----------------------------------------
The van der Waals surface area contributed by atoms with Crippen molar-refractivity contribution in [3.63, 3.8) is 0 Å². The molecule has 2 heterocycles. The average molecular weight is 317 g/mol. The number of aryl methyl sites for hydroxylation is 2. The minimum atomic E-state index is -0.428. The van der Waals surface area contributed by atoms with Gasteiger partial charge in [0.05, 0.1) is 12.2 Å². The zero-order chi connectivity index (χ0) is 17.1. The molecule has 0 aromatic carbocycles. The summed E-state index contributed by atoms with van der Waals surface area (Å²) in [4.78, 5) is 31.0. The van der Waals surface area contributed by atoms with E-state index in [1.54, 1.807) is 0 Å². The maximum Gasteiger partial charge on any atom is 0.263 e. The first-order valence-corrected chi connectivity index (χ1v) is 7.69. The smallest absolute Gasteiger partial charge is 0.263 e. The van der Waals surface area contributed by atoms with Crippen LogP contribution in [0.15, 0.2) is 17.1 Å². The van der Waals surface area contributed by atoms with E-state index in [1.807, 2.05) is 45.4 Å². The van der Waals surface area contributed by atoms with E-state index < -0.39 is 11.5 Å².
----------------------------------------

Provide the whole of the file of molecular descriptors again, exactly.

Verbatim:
The van der Waals surface area contributed by atoms with Crippen molar-refractivity contribution in [3.63, 3.8) is 0 Å². The molecule has 2 heterocycles. The average molecular weight is 317 g/mol. The number of aryl methyl sites for hydroxylation is 2. The minimum atomic E-state index is -0.428. The van der Waals surface area contributed by atoms with Gasteiger partial charge in [0.05, 0.1) is 12.2 Å². The zero-order chi connectivity index (χ0) is 17.1. The molecule has 0 aromatic carbocycles. The summed E-state index contributed by atoms with van der Waals surface area (Å²) in [4.78, 5) is 31.0. The van der Waals surface area contributed by atoms with E-state index in [1.54, 1.807) is 0 Å². The maximum Gasteiger partial charge on any atom is 0.263 e. The first-order valence-corrected chi connectivity index (χ1v) is 7.69. The smallest absolute Gasteiger partial charge is 0.263 e. The van der Waals surface area contributed by atoms with Crippen LogP contribution in [0.15, 0.2) is 17.1 Å². The van der Waals surface area contributed by atoms with E-state index in [1.807, 2.05) is 45.4 Å². The van der Waals surface area contributed by atoms with E-state index < -0.39 is 11.5 Å².